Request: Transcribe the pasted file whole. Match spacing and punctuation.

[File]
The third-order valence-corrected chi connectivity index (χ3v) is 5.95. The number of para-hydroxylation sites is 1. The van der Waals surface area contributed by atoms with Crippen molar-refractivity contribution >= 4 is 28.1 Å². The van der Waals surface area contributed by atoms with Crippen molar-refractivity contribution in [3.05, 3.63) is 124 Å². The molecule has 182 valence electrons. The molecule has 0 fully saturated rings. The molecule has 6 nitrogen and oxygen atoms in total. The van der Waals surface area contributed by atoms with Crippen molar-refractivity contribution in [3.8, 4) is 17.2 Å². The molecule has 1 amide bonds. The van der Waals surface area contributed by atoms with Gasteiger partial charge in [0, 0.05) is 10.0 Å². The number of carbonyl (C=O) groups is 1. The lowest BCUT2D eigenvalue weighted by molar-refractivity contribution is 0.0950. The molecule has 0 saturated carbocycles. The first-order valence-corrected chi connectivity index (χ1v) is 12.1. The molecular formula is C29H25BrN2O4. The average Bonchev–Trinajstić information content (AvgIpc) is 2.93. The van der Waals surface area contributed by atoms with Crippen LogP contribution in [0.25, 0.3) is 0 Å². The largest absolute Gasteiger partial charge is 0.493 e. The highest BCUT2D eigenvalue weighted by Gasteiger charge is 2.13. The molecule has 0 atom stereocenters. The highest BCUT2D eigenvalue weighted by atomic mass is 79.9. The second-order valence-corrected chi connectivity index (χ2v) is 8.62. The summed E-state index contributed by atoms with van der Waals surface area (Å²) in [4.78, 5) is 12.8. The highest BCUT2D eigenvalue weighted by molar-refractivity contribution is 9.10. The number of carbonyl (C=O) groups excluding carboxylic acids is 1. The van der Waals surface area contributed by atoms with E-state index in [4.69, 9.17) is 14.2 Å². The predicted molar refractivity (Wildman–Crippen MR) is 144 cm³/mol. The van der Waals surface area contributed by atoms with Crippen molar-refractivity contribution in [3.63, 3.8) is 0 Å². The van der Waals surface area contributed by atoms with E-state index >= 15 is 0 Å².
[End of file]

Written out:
The third-order valence-corrected chi connectivity index (χ3v) is 5.95. The number of para-hydroxylation sites is 1. The van der Waals surface area contributed by atoms with Crippen molar-refractivity contribution >= 4 is 28.1 Å². The van der Waals surface area contributed by atoms with Crippen molar-refractivity contribution in [3.05, 3.63) is 124 Å². The molecule has 182 valence electrons. The molecule has 0 fully saturated rings. The molecule has 6 nitrogen and oxygen atoms in total. The van der Waals surface area contributed by atoms with Crippen molar-refractivity contribution in [3.8, 4) is 17.2 Å². The molecule has 1 amide bonds. The van der Waals surface area contributed by atoms with Gasteiger partial charge in [0, 0.05) is 10.0 Å². The number of carbonyl (C=O) groups is 1. The lowest BCUT2D eigenvalue weighted by molar-refractivity contribution is 0.0950. The molecule has 0 saturated carbocycles. The first-order valence-corrected chi connectivity index (χ1v) is 12.1. The molecular formula is C29H25BrN2O4. The average Bonchev–Trinajstić information content (AvgIpc) is 2.93. The van der Waals surface area contributed by atoms with Crippen LogP contribution in [0.25, 0.3) is 0 Å². The largest absolute Gasteiger partial charge is 0.493 e. The highest BCUT2D eigenvalue weighted by Gasteiger charge is 2.13. The molecule has 0 atom stereocenters. The highest BCUT2D eigenvalue weighted by atomic mass is 79.9. The second-order valence-corrected chi connectivity index (χ2v) is 8.62. The summed E-state index contributed by atoms with van der Waals surface area (Å²) in [4.78, 5) is 12.8. The highest BCUT2D eigenvalue weighted by molar-refractivity contribution is 9.10. The number of carbonyl (C=O) groups excluding carboxylic acids is 1. The van der Waals surface area contributed by atoms with E-state index in [4.69, 9.17) is 14.2 Å². The predicted molar refractivity (Wildman–Crippen MR) is 144 cm³/mol. The van der Waals surface area contributed by atoms with Crippen molar-refractivity contribution in [3.63, 3.8) is 0 Å². The van der Waals surface area contributed by atoms with E-state index >= 15 is 0 Å².